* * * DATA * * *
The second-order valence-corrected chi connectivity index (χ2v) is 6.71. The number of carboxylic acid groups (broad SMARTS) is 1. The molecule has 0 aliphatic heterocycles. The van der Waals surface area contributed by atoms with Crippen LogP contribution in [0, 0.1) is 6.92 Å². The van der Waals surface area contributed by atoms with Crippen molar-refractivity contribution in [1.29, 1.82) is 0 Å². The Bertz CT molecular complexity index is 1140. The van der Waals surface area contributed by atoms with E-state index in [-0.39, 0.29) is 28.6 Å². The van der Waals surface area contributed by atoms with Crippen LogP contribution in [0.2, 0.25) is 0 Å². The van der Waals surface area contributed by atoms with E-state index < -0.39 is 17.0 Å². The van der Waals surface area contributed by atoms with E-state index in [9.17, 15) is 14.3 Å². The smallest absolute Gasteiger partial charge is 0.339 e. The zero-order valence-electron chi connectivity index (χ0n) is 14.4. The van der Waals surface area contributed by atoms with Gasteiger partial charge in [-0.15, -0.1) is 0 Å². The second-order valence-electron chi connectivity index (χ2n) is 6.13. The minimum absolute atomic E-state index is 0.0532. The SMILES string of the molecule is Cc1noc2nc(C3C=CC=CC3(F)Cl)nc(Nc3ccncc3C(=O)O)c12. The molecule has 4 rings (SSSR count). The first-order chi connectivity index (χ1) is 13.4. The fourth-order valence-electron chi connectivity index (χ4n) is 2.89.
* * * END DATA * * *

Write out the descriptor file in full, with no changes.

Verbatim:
The second-order valence-corrected chi connectivity index (χ2v) is 6.71. The number of carboxylic acid groups (broad SMARTS) is 1. The molecule has 0 aliphatic heterocycles. The van der Waals surface area contributed by atoms with Crippen LogP contribution in [0, 0.1) is 6.92 Å². The van der Waals surface area contributed by atoms with Crippen molar-refractivity contribution in [1.29, 1.82) is 0 Å². The Bertz CT molecular complexity index is 1140. The van der Waals surface area contributed by atoms with E-state index in [-0.39, 0.29) is 28.6 Å². The van der Waals surface area contributed by atoms with Crippen LogP contribution in [0.2, 0.25) is 0 Å². The van der Waals surface area contributed by atoms with E-state index < -0.39 is 17.0 Å². The van der Waals surface area contributed by atoms with E-state index in [9.17, 15) is 14.3 Å². The smallest absolute Gasteiger partial charge is 0.339 e. The zero-order valence-electron chi connectivity index (χ0n) is 14.4. The van der Waals surface area contributed by atoms with Gasteiger partial charge in [-0.15, -0.1) is 0 Å². The second-order valence-electron chi connectivity index (χ2n) is 6.13. The minimum absolute atomic E-state index is 0.0532. The SMILES string of the molecule is Cc1noc2nc(C3C=CC=CC3(F)Cl)nc(Nc3ccncc3C(=O)O)c12. The molecule has 4 rings (SSSR count). The first-order chi connectivity index (χ1) is 13.4. The fourth-order valence-electron chi connectivity index (χ4n) is 2.89.